• Basic Science

            • Pediatric Orthopaedics

          Interdigital Neuritis: Diagnosis and Treatment.

          Because it has not yet been established whether the condition commonly referred to as Morton's neuroma results from true neuromatous proliferation or from inflammation in the region of the interdigital nerve, the term "interdigital neuritis" is preferred. The authors review the etiology, diagnosis, and management of interdigital neuritis, including whether a plantar or dorsal approach is preferable and whether neurectomy is more efficacious than incision of the transverse metatarsal ligament, with or without neurolysis. The authors recommend that diagnosis be made on the basis of the history and clinical examination, that surgery be performed through a dorsal approach with release of the transverse ligament but without neurectomy, and that revision surgery be performed through a dorsal incision with excision of the nerve 3 cm proximal to the transverse ligament.

              • Subspecialty:
              • Foot and Ankle

            Distal Humeral Fractures in Adults.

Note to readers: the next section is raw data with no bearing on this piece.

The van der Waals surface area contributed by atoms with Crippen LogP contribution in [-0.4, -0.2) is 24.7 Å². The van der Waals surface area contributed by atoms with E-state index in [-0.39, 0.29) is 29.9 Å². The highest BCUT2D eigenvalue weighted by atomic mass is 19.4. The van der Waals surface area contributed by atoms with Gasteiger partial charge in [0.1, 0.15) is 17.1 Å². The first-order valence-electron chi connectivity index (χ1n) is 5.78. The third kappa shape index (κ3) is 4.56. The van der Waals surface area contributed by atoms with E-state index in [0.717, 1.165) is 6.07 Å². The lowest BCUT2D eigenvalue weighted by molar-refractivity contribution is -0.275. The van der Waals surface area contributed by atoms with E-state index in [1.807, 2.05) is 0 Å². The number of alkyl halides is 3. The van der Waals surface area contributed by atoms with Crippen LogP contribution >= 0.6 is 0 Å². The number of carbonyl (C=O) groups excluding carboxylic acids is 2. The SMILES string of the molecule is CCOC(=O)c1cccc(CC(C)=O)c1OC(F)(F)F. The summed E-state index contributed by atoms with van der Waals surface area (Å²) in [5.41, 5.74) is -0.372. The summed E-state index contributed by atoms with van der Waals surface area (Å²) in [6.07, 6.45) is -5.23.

Distal humeral fractures in adults often pose a challenge to the orthopaedic surgeon. Preoperative planning, minimal devitalization of bone and soft tissue, and adherence to the prerequisites of biomechanical fixation are all important elements in effecting the desired end result. The chevron modification of the olecranon osteotomy affords excellent surgical exposure of the joint surface for fractures with an intra-articular component. When two plates are used to fix the lateral and medial distal humeral columns, it is best to orient them so that, when looked at in cross section, they are at right angles to each other. The achievement and maintenance of an anatomic reduction secure enough to permit early functional, pain-free motion of the elbow can be best ensured by open reduction and internal fixation with careful attention to detail.

                • Subspecialty:
                • Trauma

                • Shoulder and Elbow

                • Hand and Wrist